As India holds its breath for the historic soft landing of Chandrayaan-2 on Moon tonight, top scientists at ISRO will be closely monitoring the ‘most terrifying’ 15 minutes of the final phase of the lunar mission tonight. Travelling at the speed of 6 km per second, Chandrayaan-2 will begin its final descent on Moon sometime between 1:30 am and 2:30 am tonight. Prime Minister Narendra Modi along with 70 students selected from schools across the country will also watch the epic touchdown at the Bengaluru-based headquarters of the Indian Space Research Organisation headquarters during post-midnight hours on Saturday.
Here are 10 important points about ISRO’s Chandrayaan-2 that you must know:
1: Vikram, the lander module of Chandrayaan-2, which has already detached itself from the main spacecraft will select its soft-landing site tonight. Vikram will select the touchdown spot when it would be just 100 metres above Moon. The scientists at ISRO say that the preferred landing site of Vikram will be between two craters on Moon. These two craters are known as Manzinus and Simpelius. These two craters are located around 350 km north of Moon’s south pole.
2: The crucial landing of ‘Vikram’, Chandrayaan-2’s moon lander, will be carried out by at least eight onboard equipment in a coordinated manner. In a video released on Thursday, ISRO had explained how the powered landing will take place. The space agency explained that the machine will be fitted with at least three cameras, Lander Position Detection Camera (LPDC), Lander Horizontal Velocity Camera (LHVC) and Lander Hazardous Detection and Avoidance Camera (LHDAC), to ensure its soft landing on the lunar surface.
3: There will be two KA Band Altimeter-1 and KA Band Altimeter-2. The KA Band stands for Kurtz-above band, which is part of the Kurtz (K) band in the microwave band of the electromagnetic spectrum. There will be a Laser Altimeter (LASA), an instrument that is used to learn about the topography, or the shape of the surface of a planet. It will operate through the orbitor revolving around the moon above the lander. The lander will have five 800N Liquid thruster engines, touchdown sensors and solar panels.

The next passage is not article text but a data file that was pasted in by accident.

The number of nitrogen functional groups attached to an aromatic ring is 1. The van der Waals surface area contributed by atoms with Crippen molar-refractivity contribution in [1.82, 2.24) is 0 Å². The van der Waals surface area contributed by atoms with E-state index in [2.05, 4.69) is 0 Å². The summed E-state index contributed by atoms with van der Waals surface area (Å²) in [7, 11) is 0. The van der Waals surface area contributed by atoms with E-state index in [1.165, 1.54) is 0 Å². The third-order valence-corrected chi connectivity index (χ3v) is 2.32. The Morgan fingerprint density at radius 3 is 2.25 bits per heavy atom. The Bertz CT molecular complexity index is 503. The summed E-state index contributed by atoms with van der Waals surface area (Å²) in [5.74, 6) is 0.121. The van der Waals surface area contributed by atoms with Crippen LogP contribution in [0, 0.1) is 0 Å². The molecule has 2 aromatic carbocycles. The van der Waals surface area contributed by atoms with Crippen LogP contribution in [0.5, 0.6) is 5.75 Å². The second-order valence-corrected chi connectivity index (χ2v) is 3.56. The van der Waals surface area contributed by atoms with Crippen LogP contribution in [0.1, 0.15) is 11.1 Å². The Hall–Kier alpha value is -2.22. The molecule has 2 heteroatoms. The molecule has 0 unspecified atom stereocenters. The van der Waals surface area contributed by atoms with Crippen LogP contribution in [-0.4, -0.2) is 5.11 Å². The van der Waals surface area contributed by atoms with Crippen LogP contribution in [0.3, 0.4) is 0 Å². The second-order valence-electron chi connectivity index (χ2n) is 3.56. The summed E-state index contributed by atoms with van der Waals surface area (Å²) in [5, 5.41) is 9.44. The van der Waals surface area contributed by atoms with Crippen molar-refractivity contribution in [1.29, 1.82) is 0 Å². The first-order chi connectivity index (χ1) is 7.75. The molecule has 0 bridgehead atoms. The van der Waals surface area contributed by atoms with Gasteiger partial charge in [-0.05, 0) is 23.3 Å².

4: During the rough braking Phase at an altitude of 100 km, the four engines on four sides of the cubical shaped lander will be switched on. At this stage of the Absolute Navigation Phase, KA Band-1, Laser Altimeter and Lander Position Detection Camera will be activated to ensure that the lander is positioned in the space just above the moon surface to sit perfectly on the ground. The Lander Position Detection Camera will be switched on to identify the perfect place to sit cozily on the ground.
5: At this hovering stage of lander, about 400 metres above the moon surface, two engines will be ignited. Subsequently LASA, KA-Band 2 and LHVC will be activated. There will be a retargeting phase where LASA, KA Band-2, LHVC, LHDAC will be activated to coordinate for the perfect landing. Further, at an altitude of 10 metres, the ISRO will carry out the landers parabolic descent for soft landing by igniting the central engine and using the touchdown sensor at the bottom of the stand.
6: Soon after touchdown, ISRO will deploy the three payloads, named Chaste, Rambha and Ilsa. Chaste is located just at the lower edge of the cubical Vikram lander which will extend like one of the stands touching the ground. Rambha will be at the upper side of the outer wall of the lander extending like a rod while Ilsa will be at the bottom.
7: The 3,84,000 km journey that began on July 22 at Sriharikota launchpad will culminate with the soft-landing.
8: Chandrayaan-2, launched on July 22 by GSLV MkIII-M1 vehicle, had entered the Lunar Transfer Trajectory on August 14 after final orbit raising manoeuvre of the spacecraft was successfully carried out.
9: According to ISRO, Lunar South Pole’s regolith has traces of hydrogen, ammonia, methane, sodium, mercury and silver making it an untapped source of essential resources.
10: If successful, India will become fourth nation in the world to land its spacecraft on Moon. Before this, only the US, Russia and China have achieved this feat.
(With agency inputs)